Trojan Horses



What is a Trojan Horse?

Named after the famous Wooden Horse used by the Greeks to
conquer the city of Troy, these programs basically invade your PC disguised as a piece of desirable software. Often hidden inside the installation routines of pirate software downloaded from the internet they install themselves at the same time as the actual application and modify your system settings to ensure they are automatically run every time your PC is started up.

Trojan horses themselves seldom damage the system they infect, preferring to silently allow attackers to access your machine over the internet and do almost anything from stealing your files through to destroying your hard disk. Because they normally rely on an internet connection, PC's with cable modems or other always-on connections are especially vulnerable if infected with a trojan horse.

Regular users of IRC need to be especially wary of receiving trojan horses in files they download from other users. These often exploit bugs in the Windows operating system to make themselves appear to be harmless picture, text or zip files when in reality they are executables which will install a trojan horse on your system if run.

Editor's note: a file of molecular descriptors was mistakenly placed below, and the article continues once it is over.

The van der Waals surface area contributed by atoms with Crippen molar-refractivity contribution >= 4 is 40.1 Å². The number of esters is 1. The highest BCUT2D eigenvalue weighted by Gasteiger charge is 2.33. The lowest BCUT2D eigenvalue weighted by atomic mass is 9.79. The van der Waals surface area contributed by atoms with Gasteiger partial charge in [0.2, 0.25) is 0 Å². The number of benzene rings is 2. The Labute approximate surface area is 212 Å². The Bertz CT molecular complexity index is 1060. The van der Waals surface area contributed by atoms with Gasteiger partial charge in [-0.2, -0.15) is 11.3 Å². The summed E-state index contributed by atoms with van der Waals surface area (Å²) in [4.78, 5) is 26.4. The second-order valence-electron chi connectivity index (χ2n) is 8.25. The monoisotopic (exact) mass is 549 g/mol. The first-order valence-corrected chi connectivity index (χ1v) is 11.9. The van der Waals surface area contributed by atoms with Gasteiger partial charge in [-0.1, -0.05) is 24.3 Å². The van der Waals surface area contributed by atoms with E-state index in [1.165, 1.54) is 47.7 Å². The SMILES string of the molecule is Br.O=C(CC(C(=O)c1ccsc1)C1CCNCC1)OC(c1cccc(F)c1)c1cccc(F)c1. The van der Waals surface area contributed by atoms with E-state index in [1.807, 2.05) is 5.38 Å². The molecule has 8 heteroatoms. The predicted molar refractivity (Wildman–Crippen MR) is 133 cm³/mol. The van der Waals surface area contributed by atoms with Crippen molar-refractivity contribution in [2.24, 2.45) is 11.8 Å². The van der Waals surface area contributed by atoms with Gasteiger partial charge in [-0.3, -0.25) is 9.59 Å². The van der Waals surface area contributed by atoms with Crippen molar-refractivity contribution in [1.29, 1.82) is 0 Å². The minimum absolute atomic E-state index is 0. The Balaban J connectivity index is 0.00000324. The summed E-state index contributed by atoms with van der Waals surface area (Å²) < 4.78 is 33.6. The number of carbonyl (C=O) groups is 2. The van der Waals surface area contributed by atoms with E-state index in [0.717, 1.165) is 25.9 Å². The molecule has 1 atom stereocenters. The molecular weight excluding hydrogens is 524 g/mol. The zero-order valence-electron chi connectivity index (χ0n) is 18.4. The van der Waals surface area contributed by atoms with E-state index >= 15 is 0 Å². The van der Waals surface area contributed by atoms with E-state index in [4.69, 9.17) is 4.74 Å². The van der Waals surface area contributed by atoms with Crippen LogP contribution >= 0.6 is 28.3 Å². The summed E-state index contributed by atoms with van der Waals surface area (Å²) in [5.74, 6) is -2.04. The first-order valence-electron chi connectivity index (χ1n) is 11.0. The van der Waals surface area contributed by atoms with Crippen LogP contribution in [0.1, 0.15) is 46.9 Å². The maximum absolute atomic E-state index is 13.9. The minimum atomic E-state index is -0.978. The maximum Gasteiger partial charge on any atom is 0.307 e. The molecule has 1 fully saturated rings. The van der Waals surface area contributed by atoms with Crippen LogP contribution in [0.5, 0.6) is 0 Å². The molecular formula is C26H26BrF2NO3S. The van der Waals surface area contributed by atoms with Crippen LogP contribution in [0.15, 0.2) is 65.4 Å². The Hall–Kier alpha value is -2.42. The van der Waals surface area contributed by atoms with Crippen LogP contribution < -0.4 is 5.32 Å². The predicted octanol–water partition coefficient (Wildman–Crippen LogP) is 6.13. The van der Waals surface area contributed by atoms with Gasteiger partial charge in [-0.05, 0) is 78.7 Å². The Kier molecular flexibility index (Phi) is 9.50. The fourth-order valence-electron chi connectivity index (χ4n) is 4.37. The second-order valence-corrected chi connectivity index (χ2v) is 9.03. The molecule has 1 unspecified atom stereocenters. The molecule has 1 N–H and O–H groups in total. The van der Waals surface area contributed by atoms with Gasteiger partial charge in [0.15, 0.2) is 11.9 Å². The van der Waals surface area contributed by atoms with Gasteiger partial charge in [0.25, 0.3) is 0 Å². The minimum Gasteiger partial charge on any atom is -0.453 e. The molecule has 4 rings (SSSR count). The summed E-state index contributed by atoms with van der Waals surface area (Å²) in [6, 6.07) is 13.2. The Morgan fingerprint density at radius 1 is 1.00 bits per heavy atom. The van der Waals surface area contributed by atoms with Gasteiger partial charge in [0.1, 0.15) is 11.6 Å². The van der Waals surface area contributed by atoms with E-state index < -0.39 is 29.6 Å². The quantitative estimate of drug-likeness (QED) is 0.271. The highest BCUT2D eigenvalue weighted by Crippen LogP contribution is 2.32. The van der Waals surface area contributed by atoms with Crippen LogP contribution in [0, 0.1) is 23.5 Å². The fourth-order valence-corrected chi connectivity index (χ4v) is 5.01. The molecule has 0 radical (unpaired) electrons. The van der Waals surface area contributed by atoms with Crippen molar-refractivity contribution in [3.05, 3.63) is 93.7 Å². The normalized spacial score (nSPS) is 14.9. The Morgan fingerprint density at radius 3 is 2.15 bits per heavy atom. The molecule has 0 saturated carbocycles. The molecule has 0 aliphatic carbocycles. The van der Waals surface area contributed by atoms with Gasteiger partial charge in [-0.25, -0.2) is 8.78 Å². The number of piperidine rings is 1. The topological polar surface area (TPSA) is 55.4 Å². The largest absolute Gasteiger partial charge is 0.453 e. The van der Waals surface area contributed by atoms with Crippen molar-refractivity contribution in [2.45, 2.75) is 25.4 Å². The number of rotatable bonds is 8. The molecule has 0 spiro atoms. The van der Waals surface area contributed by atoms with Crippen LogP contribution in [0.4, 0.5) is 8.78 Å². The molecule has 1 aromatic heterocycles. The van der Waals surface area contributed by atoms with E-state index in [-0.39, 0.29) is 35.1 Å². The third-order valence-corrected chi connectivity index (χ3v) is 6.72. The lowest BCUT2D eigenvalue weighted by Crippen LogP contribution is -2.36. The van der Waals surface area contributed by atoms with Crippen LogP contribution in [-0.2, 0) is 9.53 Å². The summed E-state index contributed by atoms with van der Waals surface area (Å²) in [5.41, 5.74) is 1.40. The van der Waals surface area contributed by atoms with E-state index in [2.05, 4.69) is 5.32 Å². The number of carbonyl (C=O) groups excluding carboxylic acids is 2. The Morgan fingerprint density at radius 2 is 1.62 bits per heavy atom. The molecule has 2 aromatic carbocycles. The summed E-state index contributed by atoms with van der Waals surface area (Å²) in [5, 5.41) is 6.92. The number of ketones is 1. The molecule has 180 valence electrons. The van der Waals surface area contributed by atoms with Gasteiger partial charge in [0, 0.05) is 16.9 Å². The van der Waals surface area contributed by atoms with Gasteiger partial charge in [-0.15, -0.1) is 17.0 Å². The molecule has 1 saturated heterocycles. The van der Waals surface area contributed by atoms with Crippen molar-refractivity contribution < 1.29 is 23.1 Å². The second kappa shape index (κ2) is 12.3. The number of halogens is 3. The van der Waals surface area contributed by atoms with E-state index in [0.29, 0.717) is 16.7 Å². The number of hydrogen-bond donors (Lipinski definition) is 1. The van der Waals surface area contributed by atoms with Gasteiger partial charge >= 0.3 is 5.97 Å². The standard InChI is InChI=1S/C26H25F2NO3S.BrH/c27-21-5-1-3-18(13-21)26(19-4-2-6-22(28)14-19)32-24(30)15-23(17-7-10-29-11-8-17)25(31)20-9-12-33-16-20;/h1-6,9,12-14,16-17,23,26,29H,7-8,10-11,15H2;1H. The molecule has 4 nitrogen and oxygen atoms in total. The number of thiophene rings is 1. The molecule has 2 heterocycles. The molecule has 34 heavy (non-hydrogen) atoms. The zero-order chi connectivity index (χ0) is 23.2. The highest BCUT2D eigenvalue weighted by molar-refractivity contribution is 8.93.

How can I tell if I'm infected?

By far the best way is to run a scan of your system with a suitable tool.
Antivirus software will detect and often remove most trojans horses as well as viruses but for more stubborn problems a dedicated anti-trojan package may be needed. We recommend Swat-IT from Lockdown Corp. which will detect and remove almost all known trojan horses. As with virus scanners, it needs to be kept updated as new trojans are being released all the time.

Other telltale signs include :

  • Unexplained activity (windows opening or closing on their own, mouse moving on it's own, cd-rom opening or closing etc.)
  • Unusual message boxes or strange error messages.
  • Outlook or outlook express taking a long time to close or seeming to hang when you preview a specific message (can indicate an email worm).
  • Corrupt files.
  • Unknown programs in the task list (NT, Win2k)
  • Alerts from your firewall about OUTBOUND communication from an unusual source.

Top                                                                                                                                                                      Back
Last Update: Thursday, June 24, 2003 | © 2002-2003 Kay Nix  ·  K-SeCuRiTy Timisoara, Romania